On February 2, 2022, Governor Tate Reeves signed Senate Bill 2095, the Mississippi Medical Cannabis Act. The 445-page bill, passed by the Mississippi Senate and House by overwhelming margins during the last week of January, sets up a comprehensive regulatory scheme to allow cannabis to be used to treat “debilitating medical conditions.” The passage of the new law follows the Mississippi Supreme Court’s decision in May of 2021 that struck down the state’s previous medical marijuana law and, in the process, invalidated Mississippi’s initiative and referendum process.
What it means.
The Mississippi Medical Cannabis Act, effective immediately, governs all facets of the cultivation, disposal, processing, research, testing, transportation, and use of cannabis in Mississippi. The legislation designates the Mississippi Department of Health (MDOH) as the lead agency, to have “ultimate authority for oversight of the administration” of the program and is charged to coordinate its activities with the Mississippi Department of Revenue (MDOR). A copy of this comprehensive and detailed bill can be accessed here. The following are just a few of the more important highlights from this lengthy and detailed legislation:
- Debilitating medical condition is defined to include (1) cancer, Parkinson’s disease, Huntington’s disease, muscular dystrophy, glaucoma, spastic quadriplegia, positive status for human immunodeficiency virus (HIV), acquired immune deficiency syndrome (AIDS), hepatitis, amyotrophic lateral sclerosis (ALS), Crohn’s disease, ulcerative colitis, sickle-cell anemia, Alzheimer’s disease, agitation of dementia, post-traumatic stress disorder (PTSD), autism, pain refractory to appropriate opioid management, diabetic/peripheral neuropathy, spinal cord disease or severe injury, or the treatment of these conditions; (2) a “chronic, terminal, or debilitating disease or medical condition, or its treatment, that produces one or more…wasting syndrome, chronic pain, severe nausea, seizures, persistent muscle spasms, including multiple sclerosis; or (3) any other “serious medical condition or treatment” added by MDOH. Citizens are authorized to petition MDOH to add qualifying medical conditions.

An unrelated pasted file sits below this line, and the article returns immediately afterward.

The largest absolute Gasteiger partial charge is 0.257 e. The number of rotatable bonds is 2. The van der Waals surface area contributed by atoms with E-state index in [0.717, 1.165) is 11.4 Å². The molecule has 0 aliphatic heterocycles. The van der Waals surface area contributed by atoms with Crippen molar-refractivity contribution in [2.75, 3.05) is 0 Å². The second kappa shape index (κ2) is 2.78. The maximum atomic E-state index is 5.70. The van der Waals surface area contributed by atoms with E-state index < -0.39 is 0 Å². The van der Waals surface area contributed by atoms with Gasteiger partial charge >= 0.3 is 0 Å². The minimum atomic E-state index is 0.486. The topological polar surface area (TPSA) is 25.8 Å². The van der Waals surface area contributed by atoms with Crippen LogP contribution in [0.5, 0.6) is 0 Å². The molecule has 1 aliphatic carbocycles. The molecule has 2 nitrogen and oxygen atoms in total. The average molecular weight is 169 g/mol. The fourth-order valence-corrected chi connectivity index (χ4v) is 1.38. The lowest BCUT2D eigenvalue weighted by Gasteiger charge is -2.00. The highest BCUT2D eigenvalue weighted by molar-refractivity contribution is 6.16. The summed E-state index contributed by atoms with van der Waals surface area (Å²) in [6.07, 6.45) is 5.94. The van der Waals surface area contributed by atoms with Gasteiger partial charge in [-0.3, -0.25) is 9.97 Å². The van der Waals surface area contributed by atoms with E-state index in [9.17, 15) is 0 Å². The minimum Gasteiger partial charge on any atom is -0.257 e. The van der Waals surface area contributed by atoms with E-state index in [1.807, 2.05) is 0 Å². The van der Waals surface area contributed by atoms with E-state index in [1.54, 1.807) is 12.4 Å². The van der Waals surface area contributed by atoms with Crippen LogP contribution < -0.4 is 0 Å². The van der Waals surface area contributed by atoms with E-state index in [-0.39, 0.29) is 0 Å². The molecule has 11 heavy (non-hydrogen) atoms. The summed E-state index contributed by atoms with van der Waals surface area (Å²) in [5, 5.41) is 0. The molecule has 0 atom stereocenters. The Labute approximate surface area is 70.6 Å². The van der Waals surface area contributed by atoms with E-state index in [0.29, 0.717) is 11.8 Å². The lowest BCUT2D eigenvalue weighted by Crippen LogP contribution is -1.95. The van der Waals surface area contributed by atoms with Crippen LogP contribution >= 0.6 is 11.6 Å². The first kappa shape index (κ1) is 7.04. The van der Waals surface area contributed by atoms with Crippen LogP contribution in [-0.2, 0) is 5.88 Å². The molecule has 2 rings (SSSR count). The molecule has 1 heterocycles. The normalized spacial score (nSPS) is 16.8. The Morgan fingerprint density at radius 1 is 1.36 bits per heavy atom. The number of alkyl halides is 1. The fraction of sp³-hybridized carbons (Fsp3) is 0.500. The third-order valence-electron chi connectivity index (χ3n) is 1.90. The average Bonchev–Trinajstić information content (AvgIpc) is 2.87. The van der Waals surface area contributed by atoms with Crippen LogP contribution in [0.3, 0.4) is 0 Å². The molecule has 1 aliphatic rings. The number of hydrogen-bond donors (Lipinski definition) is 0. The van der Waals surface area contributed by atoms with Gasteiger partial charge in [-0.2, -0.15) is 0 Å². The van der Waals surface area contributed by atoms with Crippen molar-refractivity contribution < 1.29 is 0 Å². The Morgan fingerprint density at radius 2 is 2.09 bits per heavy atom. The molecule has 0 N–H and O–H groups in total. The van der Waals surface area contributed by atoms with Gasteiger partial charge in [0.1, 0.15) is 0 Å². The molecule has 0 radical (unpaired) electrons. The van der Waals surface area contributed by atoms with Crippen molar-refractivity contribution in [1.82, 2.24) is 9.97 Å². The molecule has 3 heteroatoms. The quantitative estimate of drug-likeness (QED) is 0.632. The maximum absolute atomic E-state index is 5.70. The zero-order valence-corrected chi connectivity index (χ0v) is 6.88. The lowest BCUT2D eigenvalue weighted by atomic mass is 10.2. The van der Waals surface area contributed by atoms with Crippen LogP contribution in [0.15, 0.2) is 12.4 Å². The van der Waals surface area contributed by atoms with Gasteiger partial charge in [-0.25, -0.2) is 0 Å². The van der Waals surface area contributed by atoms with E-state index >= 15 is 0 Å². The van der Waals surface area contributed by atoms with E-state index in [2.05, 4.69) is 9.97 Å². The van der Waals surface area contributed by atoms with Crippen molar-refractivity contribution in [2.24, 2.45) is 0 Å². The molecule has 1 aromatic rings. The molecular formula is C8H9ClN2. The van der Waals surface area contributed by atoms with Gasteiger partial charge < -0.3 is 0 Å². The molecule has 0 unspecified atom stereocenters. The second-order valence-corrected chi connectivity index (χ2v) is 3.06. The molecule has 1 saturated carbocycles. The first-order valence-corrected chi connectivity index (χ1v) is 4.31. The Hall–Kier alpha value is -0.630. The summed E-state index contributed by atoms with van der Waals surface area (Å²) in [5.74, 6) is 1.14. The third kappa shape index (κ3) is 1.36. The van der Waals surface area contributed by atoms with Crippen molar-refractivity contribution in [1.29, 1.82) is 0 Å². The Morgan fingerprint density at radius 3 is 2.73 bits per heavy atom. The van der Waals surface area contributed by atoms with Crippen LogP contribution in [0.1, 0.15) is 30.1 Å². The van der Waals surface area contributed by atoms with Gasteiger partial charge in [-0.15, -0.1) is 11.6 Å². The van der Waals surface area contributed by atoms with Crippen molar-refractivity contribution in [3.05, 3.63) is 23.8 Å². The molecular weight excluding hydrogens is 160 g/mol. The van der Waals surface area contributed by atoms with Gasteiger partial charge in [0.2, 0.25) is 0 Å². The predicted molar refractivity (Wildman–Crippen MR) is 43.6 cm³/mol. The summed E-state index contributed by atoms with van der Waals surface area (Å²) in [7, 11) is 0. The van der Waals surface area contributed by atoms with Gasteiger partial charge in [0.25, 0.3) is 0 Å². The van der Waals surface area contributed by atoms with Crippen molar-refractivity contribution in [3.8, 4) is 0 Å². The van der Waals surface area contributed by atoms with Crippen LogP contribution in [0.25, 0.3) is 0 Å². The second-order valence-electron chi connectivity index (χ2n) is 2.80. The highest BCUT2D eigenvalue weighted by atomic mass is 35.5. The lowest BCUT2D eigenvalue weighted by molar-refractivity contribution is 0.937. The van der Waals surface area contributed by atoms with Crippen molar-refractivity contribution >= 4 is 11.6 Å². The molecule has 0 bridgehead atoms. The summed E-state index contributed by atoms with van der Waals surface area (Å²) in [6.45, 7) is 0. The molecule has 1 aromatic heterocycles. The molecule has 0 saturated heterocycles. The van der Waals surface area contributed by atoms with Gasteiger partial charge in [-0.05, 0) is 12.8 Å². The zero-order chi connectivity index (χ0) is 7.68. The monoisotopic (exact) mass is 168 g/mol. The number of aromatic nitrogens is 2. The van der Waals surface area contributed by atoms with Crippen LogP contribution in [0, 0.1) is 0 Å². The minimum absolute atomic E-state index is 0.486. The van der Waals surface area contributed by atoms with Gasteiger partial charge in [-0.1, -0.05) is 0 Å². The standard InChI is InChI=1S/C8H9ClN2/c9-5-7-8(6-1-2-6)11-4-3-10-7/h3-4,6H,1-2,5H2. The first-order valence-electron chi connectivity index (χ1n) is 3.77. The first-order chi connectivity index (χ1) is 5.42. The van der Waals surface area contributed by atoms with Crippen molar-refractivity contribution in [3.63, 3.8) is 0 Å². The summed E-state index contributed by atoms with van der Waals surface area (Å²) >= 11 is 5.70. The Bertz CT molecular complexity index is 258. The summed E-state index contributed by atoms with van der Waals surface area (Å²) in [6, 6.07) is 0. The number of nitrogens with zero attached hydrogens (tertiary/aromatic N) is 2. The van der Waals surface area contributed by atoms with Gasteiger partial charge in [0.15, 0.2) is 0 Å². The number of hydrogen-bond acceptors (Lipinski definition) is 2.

- Authorization to use cannabis requires: (1) diagnosis by a practitioner (physician, nurse practitioner, physician assistant or optometrist) that a patient with whom the practitioner has a “bona-fide practitioner-patient relationship” has a debilitating medical condition; (2) written certification (on a form provided by MDOH) by the practitioner; and (3) issuance of a registry identification card by MDOH. Dispensaries will be required to verify that a patient has not exceeded maximum cannabis amounts allowed from all dispensaries during a specified period of time – and, must report all dispensing information to the Miss. Prescription Monitoring Program.
- After 120 days MDOH can begin accepting applications for patient identification cards, registration of practitioners who desire to participate, as well as licensing of cultivation facilities, processing facilities, testing facilities, research facilities, disposal companies, and transportation companies. After 150 days MDOH “shall issue licenses for medical cannabis dispensaries” (can take up to 30 days to process).
- Annual licensing fees vary by type of facility and size.
- Micro-cultivators – (growers with cannabis canopies under 2,000 sf) annual licensing fees range from $2,000 to $3,500